Animal-human interactions can be explored through our fascination of wildlife. Studies of wild animals ways of communication inspire us, from howling wolves, singing birds, deep infrasonic elephant signals and marine mammal acoustics below water. Many more examples exist but all of them are keys of fascination for the variety of communication patterns that exist.
Whales have through the times had great impact on human societies and caused much wonder on how these giant creatures live in the vast habitats of the oceans. Several species have been hunted to extinction and many are still endangered due to either continued hunting, pollution or reduced feeding options caused by human impact. Still the whale species continue to intrigue us with the many unknowns of their behaviour, migration patterns and skills of communication. Especially the different communication strategies whales use have been subject to a range of studies and broad general interest. Perhaps this is also the reason why the majority of studies on communication have been done with marine mammals.
Marine mammals use sound to communicate over long and short distances. Communication over long distances is usually associated with reproduction, territoriality, and maintenance of group structure. Communication over short distances is used in social interactions involving aggression, individual identification, and to maintain mother-offspring contact. Most marine mammals use sound to regain contact when members of a group are separated. Knowledge from studies on marine mammal communication strategies are providing better tools to avoid these animals get caught in fishing gear or nets. Human impacts on marine animals include entanglements in open-ocean and coastal fisheries, interactions with aquaculture facilities, and ship strike.
Acoustic studies of marine mammals provided background knowledge for acoustic devices that are now in some places being employed as a tool to reduce risk and decrease these human impacts.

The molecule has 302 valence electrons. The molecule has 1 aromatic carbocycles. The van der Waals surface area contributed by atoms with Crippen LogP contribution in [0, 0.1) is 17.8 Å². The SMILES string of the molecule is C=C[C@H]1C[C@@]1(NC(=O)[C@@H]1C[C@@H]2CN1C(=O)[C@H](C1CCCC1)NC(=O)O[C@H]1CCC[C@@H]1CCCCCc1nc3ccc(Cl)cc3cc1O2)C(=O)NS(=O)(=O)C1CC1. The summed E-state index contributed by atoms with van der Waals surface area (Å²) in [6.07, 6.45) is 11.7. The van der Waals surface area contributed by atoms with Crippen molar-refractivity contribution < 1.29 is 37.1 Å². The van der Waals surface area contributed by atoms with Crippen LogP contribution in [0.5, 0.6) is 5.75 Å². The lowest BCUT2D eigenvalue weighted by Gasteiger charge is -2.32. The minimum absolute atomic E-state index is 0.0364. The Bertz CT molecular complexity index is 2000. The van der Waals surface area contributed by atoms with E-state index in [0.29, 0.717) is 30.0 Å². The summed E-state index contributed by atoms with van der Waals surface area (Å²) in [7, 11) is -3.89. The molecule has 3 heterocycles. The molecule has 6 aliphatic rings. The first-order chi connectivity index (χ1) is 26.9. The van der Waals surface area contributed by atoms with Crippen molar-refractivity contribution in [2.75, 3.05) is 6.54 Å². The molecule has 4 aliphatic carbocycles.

Read more below on subjects within marine communication and acoustics, marine mammal migratory behavior or general biology of marine mammals.
Humpback Whale Song and Foraging Behavior on an Antarctic Feeding Ground.
Stimpert A.K., Peavey L.E., Friedlaender A.S., Nowacek D.P. (2012). Humpback Whale Song and Foraging Behavior on an Antarctic Feeding Ground. PLoS ONE 7(12): e51214. doi: 10.1371/journal.pone.0051214
Straight as an arrow: humpback whales swim constant course tracks during long-distance migration.
Horton, T.W., Holdaway, R. N., Zerbini, A. N., Hauser, N., Garrigue,C., Andriolo, A. and Clapham, P. J.(2011). Straight as an arrow: humpback whales swim constant course tracks during long-distance migration. Biology Letters. 7 (5). pp 674-679; doi:10.1098/rsbl.2011.0279 1744-957X
Below we present you with options of where you can get your own experiences with connecting to wildlife or to become inspired by projects working on creating more balanced and sustainable interactions between humans and wildlife.
A place where visitors can get close to and swim with humpback whales in a sustainable regulated way is in the Sanctuary of Marine Mammals in The Dominican Republic. Humpback whales pass by this area during winter when they gather to calve and mate. A limited number of visitors are allowed in the water per season. This is regulated to avoid stressful impacts on the animals. Visitors are allowed in the water while floating quietly in short time intervals. Encounters between whales and humans occur on initiative from the whales if they choose to approach visitors.
Tourism in the marine national park serves to support both marine wildlife and the preservation of the park environment. Visitors moreover contribute to marine research through collecting data material (e.g. photo ID) on the whales. Last, the project also encourages “citizen scientists” to follow their own line of research that increase and spread awareness on this species.
The Dominican Republic
For more information on how to visit the Sanctuary of Marine Mammals in The Dominican Republicfollow below link.
Wilderness Inspire has in collaboration with Arctic Friend developed this Arctic adventure. We invite you to explore Greenland as a citizen scientist on a journey where you will get unique nature experiences in combination with a deepened understanding of the climate and wildlife of Greenland.
Another opportunity to experience marine wildlife in a sustainable way that supports both the conservation and research of the species, is in Mozambique in Ponta do Ouro at the Dolphin research centre. You can find more information on how to visit, volunteer or contribute from their website and Facebook site below.
South Africa has long been a role model within ecotourism that also involves citizen science where tourists or locals can support research and participate in projects on short or longer time scales.
Blue Wilderness supports conservation of sharks and creates inspiring outreach to promote awareness on these beautiful animals.